Martha Graham Dance Company
'Appalachian Spring,' 'Errand into the Maze,' 'El Penitente,' 'Diversion of Angels'
by Toba Singer
October 23, 2004 -- Mondavi Center, Davis, California
The Martha Graham Company, its place in American History, legacy to the universal vocabulary of dance, singular choreography and roster of great dancers, could cause us to view it as a museum, rich with retrospective treasures, were it not for the timeless technique that birthed it. That technique is the pulse of the company, regardless of who is dancing the roles today as compared with earlier periods in its groundbreaking history.
A generational comparison is by definition ahistorical. The earliest dancers, Gertrude Shurr, May O’Donnell, Jane Dudley, Sophie Maslow, Pearl Lang, and those they invited to join them: Bertram Ross, Mary Hinkson, Yuriko, Lucas Hoving, and those they taught—the current artistic directors, Christine Dakin and Terese Capucilli -- made the art under the mastery of Ms. Graham. Now they curate it and share it with the artists in today’s company and, ultimately, with new audiences. There is, of course, a different mood in the company, as there is a different mood among those who today defend Cuba from threatened military invasion by the U.S. government, compared with that of “Los Barbudos” who made the revolution against U.S. occupiers in the late 1950s.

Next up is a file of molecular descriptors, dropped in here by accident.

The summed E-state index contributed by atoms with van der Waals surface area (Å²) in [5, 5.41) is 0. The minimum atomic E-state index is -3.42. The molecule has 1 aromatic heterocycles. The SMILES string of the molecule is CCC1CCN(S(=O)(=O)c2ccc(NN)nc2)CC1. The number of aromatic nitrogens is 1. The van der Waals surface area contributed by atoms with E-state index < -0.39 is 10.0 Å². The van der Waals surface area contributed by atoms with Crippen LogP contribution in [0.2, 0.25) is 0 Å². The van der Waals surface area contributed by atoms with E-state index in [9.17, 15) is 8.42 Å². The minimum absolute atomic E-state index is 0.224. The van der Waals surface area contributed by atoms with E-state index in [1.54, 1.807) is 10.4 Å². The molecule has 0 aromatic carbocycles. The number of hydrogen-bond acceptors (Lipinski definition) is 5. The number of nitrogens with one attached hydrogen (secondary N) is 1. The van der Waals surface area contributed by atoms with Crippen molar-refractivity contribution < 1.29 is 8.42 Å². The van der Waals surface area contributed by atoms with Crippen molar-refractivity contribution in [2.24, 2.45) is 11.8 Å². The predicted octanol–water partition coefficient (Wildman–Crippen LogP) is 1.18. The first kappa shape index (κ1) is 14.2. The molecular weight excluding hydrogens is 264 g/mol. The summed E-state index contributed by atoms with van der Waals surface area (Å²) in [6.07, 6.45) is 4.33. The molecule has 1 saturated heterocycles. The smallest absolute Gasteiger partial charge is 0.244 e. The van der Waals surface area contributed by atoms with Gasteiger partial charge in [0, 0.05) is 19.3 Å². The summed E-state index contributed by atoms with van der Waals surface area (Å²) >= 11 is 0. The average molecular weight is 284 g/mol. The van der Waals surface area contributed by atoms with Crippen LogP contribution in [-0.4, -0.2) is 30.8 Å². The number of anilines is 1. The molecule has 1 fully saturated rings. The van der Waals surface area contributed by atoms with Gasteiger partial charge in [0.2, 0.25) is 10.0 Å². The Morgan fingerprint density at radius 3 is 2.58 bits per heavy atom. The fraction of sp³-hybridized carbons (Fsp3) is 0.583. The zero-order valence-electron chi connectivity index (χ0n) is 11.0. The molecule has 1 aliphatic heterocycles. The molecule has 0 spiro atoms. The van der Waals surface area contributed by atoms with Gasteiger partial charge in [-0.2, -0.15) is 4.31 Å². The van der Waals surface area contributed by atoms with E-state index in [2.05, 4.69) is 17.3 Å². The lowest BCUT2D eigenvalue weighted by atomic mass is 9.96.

Capucilli and Dakin stood up to the exclusive claims on Graham's work made in court by Ron Protas, and won a victory that brought this substantial body of work back to SRO audiences. Christine Dakin spoke to me briefly after the performance, and noted that today's audiences are “focused” and “educated” and altogether delightful to dance for.
So when the opening strains of Aaron Copland’s "Appalachian Spring" played by the well-tempered U.C. Davis Symphony Orchestra introduced the audience to Graham’s signature Americana piece by the same name, there was a palpable readiness on both sides of the proscenium to fully experience the range of Martha Graham work. The minimalist set by Isamu Noguchi offers a slice of a white-shingled clapboard house, a bench with a churn and enough supports to suggest that there’s more here that's not seen. It’s all ye know and all ye need to know, because it represents the youthful simplicity that characterized every region of post-Revolutionary America: New England, the Great Plains, the Southern Plantations, and the Prairie territories. Here is what the pioneer farmers set down in broad strokes, leaving room for embellishments when and if the future proved itself a loyal fixture.